Race to Become WTO Leader Narrows to the Final Two Candidates
The World Trade Organization said Nigeria’s Ngozi Okonjo-Iweala and South Korea’s Yoo Myung-hee advanced to the final round in the race to be its director-general, setting the stage for the first woman to lead the 25-year-old organization.
“Our aim continues to be to encourage and facilitate the building of consensus among members, and to assist in moving from this final slate of two candidates to a decision on appointment,” WTO General Council Chairman David Walker said during a meeting Thursday in Geneva.
Walker said the last phase of the selection process will begin on Oct. 19 and run until Oct. 27, after which the WTO will seek to name a consensus winner.
The campaign to lead the WTO during the most turbulent period of its existence is playing out against the backdrop of the pandemic, a worldwide recession, the U.S.-China battle for trade supremacy and the American election. President Donald Trump has blasted the organization as the worst trade deal in U.S. history and pledged to overhaul it to better suit the country’s interests.
Okonjo-Iweala, 66, served two stints as Nigeria’s finance minister and one term as foreign affairs minister. She has experience working at international governance bodies as a former managing director of the World Bank and as a chairman at the Global Alliance for Vaccines and Immunization.
Yoo, 53, is South Korea’s trade minister. During her 25-year career in government, she has helped expand her country’s trade network through bilateral accords with China, the European Union, the U.K. and the U.S.
EU Trade Commissioner Valdis Dombrovskis said the two are “very strong and very experienced” in a Bloomberg Television interview on Thursday in Brussels. EU member states, which unanimously backed both candidates in the previous two rounds, will now hold internal consultations to determine their ultimate preference.
“They’re both very well qualified -- it’s going to be a fight,” said William Reinsch, a trade official in the Clinton administration and senior adviser at the Center for Strategic and International Studies. The top challenge will be “restoring the organization to full strength and viability, and restoring its reputation. “You need members to have confidence that the WTO is capable of solving problems. I think right now that confidence is eroded.”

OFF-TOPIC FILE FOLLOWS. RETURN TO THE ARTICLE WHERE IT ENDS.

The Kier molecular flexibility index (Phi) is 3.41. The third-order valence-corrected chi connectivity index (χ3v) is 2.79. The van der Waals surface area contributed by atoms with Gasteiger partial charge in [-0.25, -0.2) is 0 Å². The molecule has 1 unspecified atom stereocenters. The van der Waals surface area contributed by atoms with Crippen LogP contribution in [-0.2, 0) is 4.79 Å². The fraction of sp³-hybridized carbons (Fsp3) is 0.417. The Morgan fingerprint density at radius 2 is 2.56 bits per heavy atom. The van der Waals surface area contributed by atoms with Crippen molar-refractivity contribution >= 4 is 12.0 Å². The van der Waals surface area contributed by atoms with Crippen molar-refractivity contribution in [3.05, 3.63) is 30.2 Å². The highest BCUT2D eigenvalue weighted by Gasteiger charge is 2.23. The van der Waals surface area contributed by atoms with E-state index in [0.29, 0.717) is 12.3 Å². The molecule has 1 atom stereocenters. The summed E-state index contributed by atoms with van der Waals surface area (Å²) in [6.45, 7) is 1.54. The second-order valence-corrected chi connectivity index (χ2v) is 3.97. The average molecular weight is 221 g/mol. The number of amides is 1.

Ahead of the formal decision, South Korean President Moon Jae-in spoke with Yoo by phone and congratulated her for making it to the final round. Moon told Yoo that she “fought well under difficult circumstances,” presidential spokesman Kang Min-seok told reporters in Seoul on Thursday.
Yoo told Bloomberg TV last month that she wanted the WTO to offer a meaningful platform for the U.S. and China to discuss their trade disputes. She vowed to play the role of mediator, if chosen to lead the organization and to work as a force for multilateralism.
She said having a woman at the helm of the WTO would better foster an “inclusive, diverse, and resilient work place culture.”
Okonjo-Iweala is running as reformer and an outsider, arguing that she can bring a ”clear set of eyes” to a dysfunctional organization.
Okonjo-Iweala previously told Bloomberg TV there are a few priorities for the WTO’s next director-general: reform its dispute settlement system and update the organization’s rulebook to address the economic and technological developments of the 21st century.
“A third one is to make sure at the next ministerial, which is supposed to happen next year, that there are some good outcomes to some of the multilateral negotiations that are ongoing -- in fisheries, for example,” Okonjo-Iweala said.
The U.K.’s Liam Fox, Kenya’s Amina Chawahir Mohamed Jibril and Saudi Arabia’s Mohammad Maziad Al-Tuwaijri didn’t secure enough support in the second round of consultations.
Clouding the outlook for the selection process is the U.S. presidential election Nov. 3. The WTO makes decisions on a consensus basis, and a lack of American support for any of the finalists could mean delays in picking the new director-general.
“I don’t see how you could conclude that either candidate would be unacceptable, from a U.S. point of view,” Reinsch said, citing standards mentioned by U.S. Trade Representative Robert Lighthizer. “Lighthizer was asked for criteria for the selection and I think he mentioned three: committed to reform, no whiff of anti-Americanism, and taking on countries that flout the rules. I think they certainly meet his criteria.”
If WTO members are unable to select a leader by consensus, a vote requiring a qualified majority could be held as a last resort, which would be an unprecedented development for the organization.
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The vacancy for the top WTO job arose when Brazil’s Roberto Azevedo decided to step down at the end of August, a year before his term was due to end.
WTO members view the race as an opportunity to reshape the organization, whose mission of economic integration is under threat from protectionist policies around the globe. Without reform, it risks being sidelined during the biggest economic crisis in a century.
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